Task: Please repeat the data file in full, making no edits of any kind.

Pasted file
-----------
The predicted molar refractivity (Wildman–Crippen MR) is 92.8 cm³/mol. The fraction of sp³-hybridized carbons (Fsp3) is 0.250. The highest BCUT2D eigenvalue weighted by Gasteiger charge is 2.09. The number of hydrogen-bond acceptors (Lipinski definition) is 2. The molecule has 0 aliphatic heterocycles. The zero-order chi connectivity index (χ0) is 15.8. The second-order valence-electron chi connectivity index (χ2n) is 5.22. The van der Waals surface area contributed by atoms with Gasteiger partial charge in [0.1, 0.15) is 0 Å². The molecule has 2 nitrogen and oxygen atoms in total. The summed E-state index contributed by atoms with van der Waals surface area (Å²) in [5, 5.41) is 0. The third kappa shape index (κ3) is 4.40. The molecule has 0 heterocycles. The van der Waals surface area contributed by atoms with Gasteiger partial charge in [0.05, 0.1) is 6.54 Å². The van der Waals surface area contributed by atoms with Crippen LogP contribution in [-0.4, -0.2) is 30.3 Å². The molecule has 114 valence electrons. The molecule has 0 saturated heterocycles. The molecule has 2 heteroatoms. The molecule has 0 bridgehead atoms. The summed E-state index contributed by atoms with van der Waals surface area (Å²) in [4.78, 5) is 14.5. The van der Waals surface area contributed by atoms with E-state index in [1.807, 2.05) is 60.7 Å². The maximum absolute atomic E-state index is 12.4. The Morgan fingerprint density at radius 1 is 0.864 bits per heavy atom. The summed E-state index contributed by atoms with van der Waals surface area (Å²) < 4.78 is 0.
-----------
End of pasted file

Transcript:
The predicted molar refractivity (Wildman–Crippen MR) is 92.8 cm³/mol. The fraction of sp³-hybridized carbons (Fsp3) is 0.250. The highest BCUT2D eigenvalue weighted by Gasteiger charge is 2.09. The number of hydrogen-bond acceptors (Lipinski definition) is 2. The molecule has 0 aliphatic heterocycles. The zero-order chi connectivity index (χ0) is 15.8. The second-order valence-electron chi connectivity index (χ2n) is 5.22. The van der Waals surface area contributed by atoms with Gasteiger partial charge in [0.1, 0.15) is 0 Å². The molecule has 2 nitrogen and oxygen atoms in total. The summed E-state index contributed by atoms with van der Waals surface area (Å²) in [5, 5.41) is 0. The third kappa shape index (κ3) is 4.40. The molecule has 0 heterocycles. The van der Waals surface area contributed by atoms with Gasteiger partial charge in [0.05, 0.1) is 6.54 Å². The van der Waals surface area contributed by atoms with Crippen LogP contribution in [-0.4, -0.2) is 30.3 Å². The molecule has 114 valence electrons. The molecule has 0 saturated heterocycles. The molecule has 2 heteroatoms. The molecule has 0 bridgehead atoms. The summed E-state index contributed by atoms with van der Waals surface area (Å²) in [4.78, 5) is 14.5. The van der Waals surface area contributed by atoms with E-state index in [1.807, 2.05) is 60.7 Å². The maximum absolute atomic E-state index is 12.4. The Morgan fingerprint density at radius 1 is 0.864 bits per heavy atom. The summed E-state index contributed by atoms with van der Waals surface area (Å²) < 4.78 is 0.